It categorizes men who desire other men as a “third nature,” further subdivides them into masculine and feminine types, and describes their lives and occupations (such as flower sellers, masseurs and hairdressers). It provides a detailed description (not necessarily its approval) of oral sex between men, and also refers to long-term unions between men (qtd in Gay and Lesbian Vaishnava Association 2003). Among the deities referred to in the sacred texts is Sri Ardhanarisvara, the hermaphrodite form of Lord Shiva who is depicted as “literally split down the middle with one female breast, one male breast, etc.
The male side is represented in masculine features while the female side is voluptuous and slender with one large hip. ” In the Brahmanda Purana (5. 30) it is stated that Lord Siva assumed his hermaphrodite form of Sri Ardhanarisvara after duly worshiping his shakti through meditation and yoga. The Kurma Purana (1. 11. 3) relates how Siva’s original form of Rudra was also hermaphrodite. When Siva was generated from Lord Brahma’s anger at the beginning of creation, he appeared in a very fierce half-male, half-female form known as Rudra.
Brahma requested Rudra to divide himself in two and thus he became Siva and Parvati. In Jayadeva Goswami’s twelfth-century text, the Sri Gita-Govinda (3. 11), Lord Krsna praises Siva’s form of Ardhanarisvara while experiencing separation from His beloved Radha, as follows: “Just see! Lord Siva lives happily with half of his body united with Parvati, whereas I am far from united with Radhika—I don’t even know where She is. ” (qtd in Gay and Lesbian Vaishnava Association 2003). In the Linga Purana, it was said that Brahma was inspired by Shiva in his creation.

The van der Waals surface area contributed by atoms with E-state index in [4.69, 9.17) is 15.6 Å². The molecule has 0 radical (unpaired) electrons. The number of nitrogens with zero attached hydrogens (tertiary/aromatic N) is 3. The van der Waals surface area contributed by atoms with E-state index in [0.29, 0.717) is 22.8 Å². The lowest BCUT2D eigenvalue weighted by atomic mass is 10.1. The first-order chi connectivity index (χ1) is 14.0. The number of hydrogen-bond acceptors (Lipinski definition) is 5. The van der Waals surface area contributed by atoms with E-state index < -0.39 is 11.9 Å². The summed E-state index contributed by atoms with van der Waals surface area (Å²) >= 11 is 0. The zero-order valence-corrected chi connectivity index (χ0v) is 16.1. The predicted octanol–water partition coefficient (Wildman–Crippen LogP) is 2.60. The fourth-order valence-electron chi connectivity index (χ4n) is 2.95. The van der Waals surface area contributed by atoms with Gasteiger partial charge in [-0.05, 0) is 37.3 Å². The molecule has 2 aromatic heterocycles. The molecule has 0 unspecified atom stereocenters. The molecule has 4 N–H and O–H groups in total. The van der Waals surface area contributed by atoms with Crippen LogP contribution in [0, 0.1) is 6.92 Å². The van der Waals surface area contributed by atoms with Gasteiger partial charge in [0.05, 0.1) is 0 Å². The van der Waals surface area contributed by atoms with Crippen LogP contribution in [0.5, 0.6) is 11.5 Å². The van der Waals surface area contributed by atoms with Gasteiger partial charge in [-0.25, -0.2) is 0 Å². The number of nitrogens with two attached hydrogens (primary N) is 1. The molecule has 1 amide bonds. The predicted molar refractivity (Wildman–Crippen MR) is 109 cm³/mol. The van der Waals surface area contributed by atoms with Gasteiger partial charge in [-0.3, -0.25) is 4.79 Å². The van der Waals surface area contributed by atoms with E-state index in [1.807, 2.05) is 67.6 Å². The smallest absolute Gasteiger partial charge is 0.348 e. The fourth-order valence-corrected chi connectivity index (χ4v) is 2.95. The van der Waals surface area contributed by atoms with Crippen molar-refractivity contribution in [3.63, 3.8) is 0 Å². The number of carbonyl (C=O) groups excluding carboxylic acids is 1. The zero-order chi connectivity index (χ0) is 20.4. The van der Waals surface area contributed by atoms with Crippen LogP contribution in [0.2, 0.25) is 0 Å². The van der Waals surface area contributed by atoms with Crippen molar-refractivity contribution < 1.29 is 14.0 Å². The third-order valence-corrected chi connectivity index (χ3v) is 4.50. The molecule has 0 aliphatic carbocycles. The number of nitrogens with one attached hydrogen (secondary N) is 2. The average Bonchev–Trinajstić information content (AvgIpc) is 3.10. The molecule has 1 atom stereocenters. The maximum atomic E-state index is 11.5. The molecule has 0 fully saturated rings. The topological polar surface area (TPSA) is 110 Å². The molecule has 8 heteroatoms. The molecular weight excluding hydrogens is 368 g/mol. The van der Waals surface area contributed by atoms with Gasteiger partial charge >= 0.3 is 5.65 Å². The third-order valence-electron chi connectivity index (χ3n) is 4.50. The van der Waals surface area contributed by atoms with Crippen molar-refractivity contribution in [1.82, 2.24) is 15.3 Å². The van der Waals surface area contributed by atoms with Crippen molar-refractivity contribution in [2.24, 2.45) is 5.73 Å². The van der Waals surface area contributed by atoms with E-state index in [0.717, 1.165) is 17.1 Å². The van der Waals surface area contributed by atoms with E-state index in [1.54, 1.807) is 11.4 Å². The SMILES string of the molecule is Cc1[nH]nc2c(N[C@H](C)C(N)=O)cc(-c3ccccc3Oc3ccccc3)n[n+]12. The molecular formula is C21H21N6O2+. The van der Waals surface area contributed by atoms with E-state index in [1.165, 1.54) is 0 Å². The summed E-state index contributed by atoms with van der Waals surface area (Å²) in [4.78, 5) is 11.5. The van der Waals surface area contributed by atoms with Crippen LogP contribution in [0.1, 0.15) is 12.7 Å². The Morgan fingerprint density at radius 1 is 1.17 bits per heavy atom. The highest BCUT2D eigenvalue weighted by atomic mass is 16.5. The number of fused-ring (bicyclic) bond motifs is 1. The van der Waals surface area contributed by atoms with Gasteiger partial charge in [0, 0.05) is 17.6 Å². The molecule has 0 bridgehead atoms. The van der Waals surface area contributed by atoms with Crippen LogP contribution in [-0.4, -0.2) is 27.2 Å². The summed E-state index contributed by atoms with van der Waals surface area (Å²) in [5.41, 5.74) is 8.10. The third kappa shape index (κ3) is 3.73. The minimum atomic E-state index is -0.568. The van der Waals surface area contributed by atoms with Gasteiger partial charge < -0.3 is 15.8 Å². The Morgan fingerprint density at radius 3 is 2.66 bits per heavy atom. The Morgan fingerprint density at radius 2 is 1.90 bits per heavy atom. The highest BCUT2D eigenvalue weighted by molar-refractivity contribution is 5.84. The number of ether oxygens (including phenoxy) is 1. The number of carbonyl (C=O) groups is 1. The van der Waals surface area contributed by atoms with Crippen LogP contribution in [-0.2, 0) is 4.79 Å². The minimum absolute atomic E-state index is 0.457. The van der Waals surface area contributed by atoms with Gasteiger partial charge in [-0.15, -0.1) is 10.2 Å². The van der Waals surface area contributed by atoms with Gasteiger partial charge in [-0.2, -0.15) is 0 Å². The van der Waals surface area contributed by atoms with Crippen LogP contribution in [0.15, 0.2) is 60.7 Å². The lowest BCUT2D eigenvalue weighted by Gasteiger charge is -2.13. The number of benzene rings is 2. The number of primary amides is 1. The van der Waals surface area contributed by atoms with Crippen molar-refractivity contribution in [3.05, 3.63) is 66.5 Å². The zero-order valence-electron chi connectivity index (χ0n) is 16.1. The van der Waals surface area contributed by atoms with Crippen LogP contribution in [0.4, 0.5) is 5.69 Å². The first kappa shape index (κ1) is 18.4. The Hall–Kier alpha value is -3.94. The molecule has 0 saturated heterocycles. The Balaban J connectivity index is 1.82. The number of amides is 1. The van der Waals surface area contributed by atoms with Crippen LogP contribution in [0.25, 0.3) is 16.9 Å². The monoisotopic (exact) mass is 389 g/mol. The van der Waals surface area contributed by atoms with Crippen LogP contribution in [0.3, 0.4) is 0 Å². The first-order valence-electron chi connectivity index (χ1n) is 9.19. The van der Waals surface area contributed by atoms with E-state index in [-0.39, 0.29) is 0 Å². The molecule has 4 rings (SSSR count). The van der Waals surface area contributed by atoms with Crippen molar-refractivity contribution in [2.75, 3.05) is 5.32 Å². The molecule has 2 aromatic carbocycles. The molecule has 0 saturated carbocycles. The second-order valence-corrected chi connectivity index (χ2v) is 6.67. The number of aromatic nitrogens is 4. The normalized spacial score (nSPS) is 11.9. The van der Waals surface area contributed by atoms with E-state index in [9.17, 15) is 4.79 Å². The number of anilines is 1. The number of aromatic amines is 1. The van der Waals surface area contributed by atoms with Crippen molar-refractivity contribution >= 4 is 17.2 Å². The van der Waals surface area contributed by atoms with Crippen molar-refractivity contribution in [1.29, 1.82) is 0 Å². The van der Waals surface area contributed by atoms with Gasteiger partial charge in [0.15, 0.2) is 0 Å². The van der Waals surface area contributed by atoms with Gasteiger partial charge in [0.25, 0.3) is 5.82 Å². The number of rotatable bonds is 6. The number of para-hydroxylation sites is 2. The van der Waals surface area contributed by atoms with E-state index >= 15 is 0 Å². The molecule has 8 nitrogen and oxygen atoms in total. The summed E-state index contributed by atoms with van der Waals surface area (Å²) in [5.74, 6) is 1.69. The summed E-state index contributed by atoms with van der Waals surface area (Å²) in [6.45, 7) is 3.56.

In the beginning, a lotus bloomed. In it sat Brahma. On becoming conscious, he realized he was alone. Lonely, frightened, he wondered how he could create another being to give him company. Suddenly a vision flashed before his eyes. He saw Shiva whose right half was male and left half was female. Inspired, Brahma divided himself into two. From the right half came all things male and from the left half came all things female. (qtd in Gay and Lesbian Vaishnava Association 2003). Most hijras trace their origin from the Indian epic the Mahabharata.
Arjuna, the disciple of Sri Krisna in Bhgavad Gita, is the hero warrior. When Arjuna refuses the advances of the celestial courtesan, Urvasi, she curses him to become a sandha (literally, “half man, half woman”). He uses the curse at the most opportune time disguising himself with an “exceedingly effeminate gait, manner of speech, and attire…donned a woman’s blouse and draped in red silk. Wearing numerous bangles, earrings and necklaces…” He got himself employed as a teacher of dancing, singing, music and hairdressing in the lady’s chamber at the King’s palace.